Deleted Chinese university notices suggest clampdown on coronavirus research
As China continues to draw backlash over its handling of the coronavirus crisis, a report suggested that the government may be cracking down on academic research related to the origins of the virus. Critics reportedly said the move is aimed at controlling the narrative around the outbreak, which started in China's Wuhan and went on to kill over one lakh people around the world.
According to The Guardian, two websites for leading Chinese universities recently published and deleted pages referencing to a new policy that required academic papers on coronavirus research to undergo checks by the government. The notices were reportedly published on the websites of the Fudan University and China University of Geosciences (Wuhan). The publication's requests for a comment from the Chinese government reportedly went unanswered.
The since-deleted notice on the China University of Geosciences (Wuhan) mentioned additional vetting by China's Ministry of Science and Technology (MOST) as a requirement for academic papers on COVID-19 (Coronavirus Diseases 2019). The Fudan University notice—also deleted—mentioned additional review by a special office. Contact details of the office listed in the notice were traced to China's Ministry of Education by The Guardian.
Separately, a document obtained by The Guardian purportedly from the Renmin Hospital of Wuhan University also said research on the origins of COVID-19 would need the approval of MOST. The publication could not independently verify this document.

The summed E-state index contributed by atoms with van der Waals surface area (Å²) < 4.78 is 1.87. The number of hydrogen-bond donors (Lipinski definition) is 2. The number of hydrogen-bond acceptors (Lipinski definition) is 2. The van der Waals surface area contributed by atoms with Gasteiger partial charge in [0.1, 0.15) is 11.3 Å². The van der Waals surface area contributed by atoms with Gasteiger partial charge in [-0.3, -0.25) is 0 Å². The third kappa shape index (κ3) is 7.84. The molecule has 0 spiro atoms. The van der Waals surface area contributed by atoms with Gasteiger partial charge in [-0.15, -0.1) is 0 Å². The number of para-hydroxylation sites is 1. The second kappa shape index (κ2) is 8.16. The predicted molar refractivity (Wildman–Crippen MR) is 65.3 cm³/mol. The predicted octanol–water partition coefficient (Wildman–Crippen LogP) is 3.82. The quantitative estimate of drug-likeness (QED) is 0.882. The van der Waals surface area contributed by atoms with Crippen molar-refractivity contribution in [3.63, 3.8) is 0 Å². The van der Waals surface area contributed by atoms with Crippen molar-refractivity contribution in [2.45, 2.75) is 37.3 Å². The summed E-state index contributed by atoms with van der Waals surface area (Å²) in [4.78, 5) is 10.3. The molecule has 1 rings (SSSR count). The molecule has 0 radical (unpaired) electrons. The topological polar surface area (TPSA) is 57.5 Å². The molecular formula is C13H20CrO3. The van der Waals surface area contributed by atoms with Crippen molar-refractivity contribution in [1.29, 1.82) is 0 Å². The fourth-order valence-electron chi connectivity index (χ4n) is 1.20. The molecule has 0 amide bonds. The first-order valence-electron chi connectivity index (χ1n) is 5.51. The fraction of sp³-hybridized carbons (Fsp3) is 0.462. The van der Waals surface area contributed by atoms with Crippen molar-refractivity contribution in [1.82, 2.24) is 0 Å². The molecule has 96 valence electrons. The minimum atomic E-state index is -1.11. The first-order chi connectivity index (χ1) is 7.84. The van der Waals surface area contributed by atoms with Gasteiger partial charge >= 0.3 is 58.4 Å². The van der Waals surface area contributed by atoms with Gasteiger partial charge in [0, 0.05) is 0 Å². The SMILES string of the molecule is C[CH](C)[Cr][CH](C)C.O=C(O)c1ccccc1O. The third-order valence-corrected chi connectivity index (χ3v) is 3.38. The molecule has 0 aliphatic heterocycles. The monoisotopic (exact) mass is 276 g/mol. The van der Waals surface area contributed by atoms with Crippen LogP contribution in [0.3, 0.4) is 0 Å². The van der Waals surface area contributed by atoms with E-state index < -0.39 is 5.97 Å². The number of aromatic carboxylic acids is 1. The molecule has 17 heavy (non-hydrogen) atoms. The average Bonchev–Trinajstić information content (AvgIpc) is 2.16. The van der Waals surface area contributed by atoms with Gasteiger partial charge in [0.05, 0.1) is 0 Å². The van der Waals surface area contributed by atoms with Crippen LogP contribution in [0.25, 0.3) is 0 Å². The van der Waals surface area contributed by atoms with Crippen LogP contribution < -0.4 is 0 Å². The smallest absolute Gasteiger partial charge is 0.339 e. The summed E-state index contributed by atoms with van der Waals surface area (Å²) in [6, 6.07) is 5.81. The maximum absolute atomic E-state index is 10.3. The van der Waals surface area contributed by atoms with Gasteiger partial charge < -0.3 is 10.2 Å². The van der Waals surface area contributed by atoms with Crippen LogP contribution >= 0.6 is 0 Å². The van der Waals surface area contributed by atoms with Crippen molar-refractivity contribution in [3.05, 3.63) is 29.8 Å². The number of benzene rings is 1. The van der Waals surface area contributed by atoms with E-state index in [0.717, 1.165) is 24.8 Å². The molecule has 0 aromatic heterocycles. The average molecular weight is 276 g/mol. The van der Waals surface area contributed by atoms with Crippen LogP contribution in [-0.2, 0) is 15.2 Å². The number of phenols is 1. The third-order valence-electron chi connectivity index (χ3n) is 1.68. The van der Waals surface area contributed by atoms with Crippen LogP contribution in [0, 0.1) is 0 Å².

Director of the SOAS China Institute in London, Prof Steve Tsang, said, "If these documents are authentic it would suggest the government really wants to control the narrative about the origins of COVID-19." A Chinese studies senior research fellow at Monash University, Kevin Carrico, said, "They are seeking to transform [the outbreak] from a massive disaster to one where the government did everything right."
Carrico said that although he was not aware of any specific recent change in the rules for academic research in China, the documents accessed by The Guardian were consistent with Chinese efforts to control the narrative of the pandemic.
An April 3 notice from MOST said ongoing clinical coronavirus research must be reported to authorities within three days or be halted. Last month, Chinese diplomats and state media backed rumors that the virus originated elsewhere. Foreign Ministry spokesperson Zhao Lijian suggested it came from the United States. In the early stages of the outbreak, Chinese authorities reportedly cracked down on whistleblowers and journalists.
Although there is no confirmation on the origins of the novel coronavirus, called SARS-CoV-2, it is largely believed to have emerged from the Huanan Seafood market in Wuhan in China's Hubei province. The virus is believed to have originated in bats and crossed over to humans through an intermediary animal. The virus has sickened nearly 18 lakh people worldwide and killed over 1 lakh.